Fund supermarkets' less than upfront fee tactics come under fire in a recent Wall Street Journal
The Journal sheds light on the fact that investors buying funds through a "no-fee" supermarket like Charles Schwab
are actually paying fees embedded in higher fund expense ratios. Investors who try to buy the funds directly may still be paying the "no-fee" fee. And fund managers trying to correct the problem are finding the supermarkets' iron grip on their distribution system a bit difficult to work with.
Bridgeway Capital Management
is one of them. The Journal reports that Bridgeway, which made its funds available through Schwab investors willing to pay a transaction fee, introduced a share class with a higher expense ratio for no-fee platforms for several funds, and tried to get Schwab to make those shares available. What was Schwab's response? The discount broker stuck to its policy of offering the lowest-cost shares, a stance that Fidelity also maintains.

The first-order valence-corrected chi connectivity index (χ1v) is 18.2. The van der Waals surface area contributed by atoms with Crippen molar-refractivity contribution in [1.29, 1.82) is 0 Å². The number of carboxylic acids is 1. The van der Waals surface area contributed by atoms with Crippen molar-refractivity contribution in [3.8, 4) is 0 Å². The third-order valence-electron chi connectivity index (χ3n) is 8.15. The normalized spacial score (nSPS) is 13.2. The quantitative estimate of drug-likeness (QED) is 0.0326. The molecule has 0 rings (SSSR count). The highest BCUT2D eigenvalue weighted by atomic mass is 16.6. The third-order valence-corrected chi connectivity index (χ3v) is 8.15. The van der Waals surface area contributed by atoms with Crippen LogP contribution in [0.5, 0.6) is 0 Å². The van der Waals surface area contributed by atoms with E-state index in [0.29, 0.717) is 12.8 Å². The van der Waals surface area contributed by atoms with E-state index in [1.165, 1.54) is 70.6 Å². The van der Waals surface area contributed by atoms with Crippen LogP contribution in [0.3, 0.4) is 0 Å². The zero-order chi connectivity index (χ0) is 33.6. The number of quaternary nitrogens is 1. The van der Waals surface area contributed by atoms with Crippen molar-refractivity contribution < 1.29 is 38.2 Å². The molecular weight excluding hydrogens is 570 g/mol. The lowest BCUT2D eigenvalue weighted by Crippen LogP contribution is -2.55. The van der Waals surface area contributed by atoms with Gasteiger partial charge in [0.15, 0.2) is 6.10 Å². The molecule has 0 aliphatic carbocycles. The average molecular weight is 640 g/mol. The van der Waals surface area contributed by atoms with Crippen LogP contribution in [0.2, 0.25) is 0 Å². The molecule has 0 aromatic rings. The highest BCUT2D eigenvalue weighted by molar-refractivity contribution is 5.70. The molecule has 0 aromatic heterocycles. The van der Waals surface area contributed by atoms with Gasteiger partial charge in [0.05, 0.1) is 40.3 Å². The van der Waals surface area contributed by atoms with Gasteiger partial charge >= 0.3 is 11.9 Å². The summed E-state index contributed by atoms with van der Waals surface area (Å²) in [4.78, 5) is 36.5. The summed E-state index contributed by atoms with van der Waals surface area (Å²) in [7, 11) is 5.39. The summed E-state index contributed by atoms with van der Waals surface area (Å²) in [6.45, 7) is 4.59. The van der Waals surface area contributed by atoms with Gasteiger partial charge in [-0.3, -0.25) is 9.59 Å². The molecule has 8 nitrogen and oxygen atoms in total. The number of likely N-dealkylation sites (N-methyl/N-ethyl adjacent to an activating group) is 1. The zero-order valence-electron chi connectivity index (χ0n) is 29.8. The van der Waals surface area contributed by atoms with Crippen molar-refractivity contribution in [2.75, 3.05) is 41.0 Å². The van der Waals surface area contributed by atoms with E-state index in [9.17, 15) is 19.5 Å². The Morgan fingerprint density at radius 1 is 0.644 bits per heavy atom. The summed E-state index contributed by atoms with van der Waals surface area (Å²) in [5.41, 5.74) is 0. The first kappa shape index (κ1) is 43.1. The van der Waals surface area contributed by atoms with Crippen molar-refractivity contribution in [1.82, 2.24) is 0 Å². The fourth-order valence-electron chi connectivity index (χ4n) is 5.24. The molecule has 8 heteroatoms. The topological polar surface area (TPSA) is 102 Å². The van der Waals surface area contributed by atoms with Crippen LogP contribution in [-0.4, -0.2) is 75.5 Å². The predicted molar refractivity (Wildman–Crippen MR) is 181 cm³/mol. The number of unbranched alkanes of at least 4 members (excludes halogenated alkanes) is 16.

This practice may cause certain investors -- who are investing larger amounts of money and for longer -- to keep paying more than if they were invested in a lower-ratio share class with an upfront fee. But whether these investors make a stink and the supermarkets respond remains to be seen.
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